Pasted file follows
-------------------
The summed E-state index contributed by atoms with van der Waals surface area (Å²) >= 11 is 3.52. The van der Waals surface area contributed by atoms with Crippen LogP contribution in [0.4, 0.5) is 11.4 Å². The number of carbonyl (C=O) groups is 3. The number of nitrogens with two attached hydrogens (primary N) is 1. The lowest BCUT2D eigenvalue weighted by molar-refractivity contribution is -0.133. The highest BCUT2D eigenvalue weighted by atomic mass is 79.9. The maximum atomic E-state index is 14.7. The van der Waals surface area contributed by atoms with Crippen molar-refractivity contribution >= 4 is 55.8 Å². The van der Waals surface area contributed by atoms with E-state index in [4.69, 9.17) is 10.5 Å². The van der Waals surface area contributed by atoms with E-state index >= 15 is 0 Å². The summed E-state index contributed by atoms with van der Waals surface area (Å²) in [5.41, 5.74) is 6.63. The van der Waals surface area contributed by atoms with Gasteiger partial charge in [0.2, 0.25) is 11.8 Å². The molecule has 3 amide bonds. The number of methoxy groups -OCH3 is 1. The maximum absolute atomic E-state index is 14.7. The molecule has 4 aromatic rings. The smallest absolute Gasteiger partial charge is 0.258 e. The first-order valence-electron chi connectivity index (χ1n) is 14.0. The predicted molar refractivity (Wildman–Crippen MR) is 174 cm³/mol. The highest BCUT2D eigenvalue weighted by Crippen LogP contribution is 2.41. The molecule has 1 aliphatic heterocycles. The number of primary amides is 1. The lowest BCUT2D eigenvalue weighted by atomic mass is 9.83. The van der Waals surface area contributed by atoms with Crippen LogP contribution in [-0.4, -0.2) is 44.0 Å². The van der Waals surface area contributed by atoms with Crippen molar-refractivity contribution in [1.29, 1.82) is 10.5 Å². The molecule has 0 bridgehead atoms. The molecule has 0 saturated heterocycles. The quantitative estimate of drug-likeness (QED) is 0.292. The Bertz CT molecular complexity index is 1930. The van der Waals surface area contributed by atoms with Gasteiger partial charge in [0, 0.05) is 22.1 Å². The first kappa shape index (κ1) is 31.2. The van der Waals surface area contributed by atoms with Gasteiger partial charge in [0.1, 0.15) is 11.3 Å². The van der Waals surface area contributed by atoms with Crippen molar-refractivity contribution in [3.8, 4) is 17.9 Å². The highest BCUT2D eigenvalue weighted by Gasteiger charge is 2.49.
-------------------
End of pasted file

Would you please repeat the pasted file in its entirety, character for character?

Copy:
The summed E-state index contributed by atoms with van der Waals surface area (Å²) >= 11 is 3.52. The van der Waals surface area contributed by atoms with Crippen LogP contribution in [0.4, 0.5) is 11.4 Å². The number of carbonyl (C=O) groups is 3. The number of nitrogens with two attached hydrogens (primary N) is 1. The lowest BCUT2D eigenvalue weighted by molar-refractivity contribution is -0.133. The highest BCUT2D eigenvalue weighted by atomic mass is 79.9. The maximum atomic E-state index is 14.7. The van der Waals surface area contributed by atoms with Crippen molar-refractivity contribution >= 4 is 55.8 Å². The van der Waals surface area contributed by atoms with E-state index in [4.69, 9.17) is 10.5 Å². The van der Waals surface area contributed by atoms with E-state index >= 15 is 0 Å². The summed E-state index contributed by atoms with van der Waals surface area (Å²) in [5.41, 5.74) is 6.63. The van der Waals surface area contributed by atoms with Gasteiger partial charge in [0.2, 0.25) is 11.8 Å². The molecule has 3 amide bonds. The number of methoxy groups -OCH3 is 1. The maximum absolute atomic E-state index is 14.7. The molecule has 4 aromatic rings. The smallest absolute Gasteiger partial charge is 0.258 e. The first-order valence-electron chi connectivity index (χ1n) is 14.0. The predicted molar refractivity (Wildman–Crippen MR) is 174 cm³/mol. The highest BCUT2D eigenvalue weighted by Crippen LogP contribution is 2.41. The molecule has 1 aliphatic heterocycles. The number of primary amides is 1. The lowest BCUT2D eigenvalue weighted by atomic mass is 9.83. The van der Waals surface area contributed by atoms with Crippen LogP contribution in [-0.4, -0.2) is 44.0 Å². The van der Waals surface area contributed by atoms with Crippen molar-refractivity contribution in [1.29, 1.82) is 10.5 Å². The molecule has 0 bridgehead atoms. The molecule has 0 saturated heterocycles. The quantitative estimate of drug-likeness (QED) is 0.292. The Bertz CT molecular complexity index is 1930. The van der Waals surface area contributed by atoms with Gasteiger partial charge in [0, 0.05) is 22.1 Å². The first kappa shape index (κ1) is 31.2. The van der Waals surface area contributed by atoms with Gasteiger partial charge in [0.1, 0.15) is 11.3 Å². The van der Waals surface area contributed by atoms with Crippen molar-refractivity contribution in [3.8, 4) is 17.9 Å². The highest BCUT2D eigenvalue weighted by Gasteiger charge is 2.49.